After lunch we took a walk out to the Bek d’Allier, a large nature preserve where the Allier River meets the Loire. There is a marker there for Kilometer Zero of the Loire à Vélo cycle route. We stopped in at a cafe on our way back to the boat. It was a warm day and we needed a little liquid refreshment. It also gave us our first opportunity to use our French health pass. The QR code worked just like it should and the beer was just what the day called for.

Wednesday, September 1, 2021

Cercy-la-Tour, Aug. 15-17

We left Fleury Sunday morning at 9. We couldn’t leave any earlier as we were tied up right above the lock and they don’t open until 9. 

The weather had definitely changed; cloudy, much cooler and windy. 9 locks and 23 k later we were tied up on the pontoon at Cercy around 3 pm.

For €8 a night we would get water and electricity. The water tank was getting a little low and the laundry basket was more than full. That was Mondays chore.

The pontoon in Cercy is actually on a small section of the canal

that is in the bed of the river Aron.

Cercy is dominated by a large statue of the Catholic Mary on a hill that overlooks the town.

There’s not much going on here. The long main street is lined by shuttered shops. We think maybe it’s proximity to the larger town of Decize has siphoned off much of the business. There is a very good boulangerie at the top of the hill, however, and a butcher close to the moorings, although as we were there Sunday and Monday, it was closed.

Looking across the bridge over the Aron River

So, laundry. The forecast showed no rain, although clouds and wind. Of course as soon as the clothes went out on the line to dry it began to sprinkle and we spent the afternoon trying to keep the stuff from a rain water rinse.

Chores complete, Monday morning we set off for the last section of the Canal du Nivernais, a major grocery shopping in Decize and a night at our usual spot on the Loire lateral canal right outside of town.

Thursday, August 26, 2021

Back to Fleury, Aug. 13-14

 Back we went through the curvy bits, arriving in Chatillon after about 15 k and 14 locks, early enough to visit the boulangerie, the butcher and the store featuring produits locaux for some honey and confiture de mirabelles to go on our morning bread.

Saturday morning it was a little less that three hours to Fleury, meaning we could be there before the lunch lock closure and have plenty of time for swimming. It was still pretty warm so this time we found some shade and staked to the bank above the lock. Then we watched the local youths do what local youths do all over the world when there’s a bridge over the swimming hole.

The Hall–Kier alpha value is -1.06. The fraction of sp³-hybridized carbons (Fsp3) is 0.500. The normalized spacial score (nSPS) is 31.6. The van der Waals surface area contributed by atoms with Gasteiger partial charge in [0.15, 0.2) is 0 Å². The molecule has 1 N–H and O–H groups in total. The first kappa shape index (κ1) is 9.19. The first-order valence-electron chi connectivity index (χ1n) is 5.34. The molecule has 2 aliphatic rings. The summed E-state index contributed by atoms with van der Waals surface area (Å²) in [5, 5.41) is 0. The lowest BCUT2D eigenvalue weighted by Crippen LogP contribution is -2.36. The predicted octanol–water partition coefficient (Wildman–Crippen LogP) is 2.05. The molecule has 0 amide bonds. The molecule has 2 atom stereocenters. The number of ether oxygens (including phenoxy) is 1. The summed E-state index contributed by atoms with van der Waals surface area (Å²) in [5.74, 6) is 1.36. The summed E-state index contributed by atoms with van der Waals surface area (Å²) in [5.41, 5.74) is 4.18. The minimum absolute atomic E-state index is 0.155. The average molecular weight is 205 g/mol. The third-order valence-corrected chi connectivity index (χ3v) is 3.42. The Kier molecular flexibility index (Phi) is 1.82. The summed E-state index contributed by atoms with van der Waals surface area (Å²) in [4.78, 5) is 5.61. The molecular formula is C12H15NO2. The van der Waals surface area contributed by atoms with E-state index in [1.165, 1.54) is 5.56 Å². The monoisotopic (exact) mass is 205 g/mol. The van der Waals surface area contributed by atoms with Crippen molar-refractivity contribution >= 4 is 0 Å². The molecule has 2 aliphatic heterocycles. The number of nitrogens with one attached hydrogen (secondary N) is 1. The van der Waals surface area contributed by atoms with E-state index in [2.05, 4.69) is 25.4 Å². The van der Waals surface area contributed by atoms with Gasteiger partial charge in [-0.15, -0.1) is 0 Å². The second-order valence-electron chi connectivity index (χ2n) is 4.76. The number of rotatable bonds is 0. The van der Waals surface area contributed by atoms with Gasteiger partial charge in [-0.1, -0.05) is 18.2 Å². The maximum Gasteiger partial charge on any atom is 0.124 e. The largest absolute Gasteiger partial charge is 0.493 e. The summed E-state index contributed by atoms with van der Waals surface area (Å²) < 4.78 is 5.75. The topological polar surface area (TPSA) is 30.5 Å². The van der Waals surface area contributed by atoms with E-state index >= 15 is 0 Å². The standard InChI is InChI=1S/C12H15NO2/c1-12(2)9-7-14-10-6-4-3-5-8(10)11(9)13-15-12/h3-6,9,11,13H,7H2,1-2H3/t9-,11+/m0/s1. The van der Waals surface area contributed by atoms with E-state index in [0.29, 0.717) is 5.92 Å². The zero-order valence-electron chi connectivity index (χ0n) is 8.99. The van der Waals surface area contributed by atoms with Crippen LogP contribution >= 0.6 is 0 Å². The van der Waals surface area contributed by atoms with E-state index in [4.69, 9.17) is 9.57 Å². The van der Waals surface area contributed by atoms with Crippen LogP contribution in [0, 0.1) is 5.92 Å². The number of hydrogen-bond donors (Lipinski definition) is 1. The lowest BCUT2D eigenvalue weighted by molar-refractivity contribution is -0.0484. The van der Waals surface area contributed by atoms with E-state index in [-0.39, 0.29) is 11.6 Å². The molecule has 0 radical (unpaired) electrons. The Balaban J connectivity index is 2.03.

There will be jumping! 

No jumping for us but we did enjoy some swimming.

I mentioned in the last post about biking around. The French love to cycle. The bicycle is, after all, a French invention. In the early 1860’s, Pierre Michaux of Bar-le-Duc was repairing a draisienne, a sort of bicycle without pedals, when he decided to add a crank and, voilá, the bicycle was born.

When the Nivernais Canal was built in the 1880’s, the motive power for the barges was horses, oxen or, in some cases, people. That meant there had to be a path alongside the canal for the movers to walk on. Then barges got engines, freight moved to trucks and the commercial barge traffic declined. Pleasure boating became the primary use of the smaller canals and those tow paths were turned into paved bike paths. The EU is continuing to develop long distance connected paths. Parts of the canals we’ve been on this year are portions of the Scandiberique network; Scandinavia to Spain. Other crisscross France and there is La Loire à Vélo, a bike path that follows the Loire River 900 k from near Nevers to the Atlantic Ocean. The cycling on the Nivernais is epic! Since the path follows the canal it is basically flat and we see many cyclists; day trippers, people enjoying a couple hours on two wheels and many cyclists with all their gear, using some of the many bike-in campgrounds along the canal.

On the path.

We saw one family with a gear trailer, a child on a bike, one on a bike attached to the rear wheel of one of the adults being towed, and a child carrier on the back of the other adult bike.

Sunday morning the weather broke and the clouds and wind rolled in. It was off for the 23 k to Cercy-la-Tour.

Wednesday, August 25, 2021

At Baye, Aug. 10-13

 Up at the top of the Nivernais Canal is the lake that feeds the summit pounds. It provides all the water to operate the locks until the canal reaches the Yonne River on the north side and the Aron on the south. Separating the canal from the lake is a large dike. (We were here in 2018. I wrote about it here.) There are several mooring points on the wall making it a great stopping place. Also, the weather was finally heating up so swimming in the lake would be a good thing.

A misty morning over the lake.

One day we road the bikes up and over the summit to revisit the Sardy flight, a group of 16 locks in quick succession that takes boats from the end of the three tunnels 4 k down to the Yonne River. The channels between the three tunnels look like a jungle cruise.

Little electric boats on the move heading for the most northern tunnel.

Those electric boats are headed back to a hireboat base originally built by the visionary Pierre-Paul Zivry who, in the mid 1960’s, convinced the local department to take over maintenance of the Nivernais Canal and established a Saint Line Cruisers base, the first of it’s kind on the canals. There are now hireboat bases all over France, keeping canal boating alive. 

There is a salon de thé in one of the old lock keeper cottages at #7 on the Yonne side.

We also biked around the lake and to the nearby town of Bazolles, but the afternoons were reserved for the plage. There are several campgrounds and holiday parks at the lake so the beach can get pretty busy

After three days it was time to begin retracing our “steps” back to Briare. We still had about two weeks left on our one month canal cruising permit so we weren’t in any big hurry. Plus, the weather was going to be warm for another couple of days and we wanted to get back to another of our favorite swimming spots.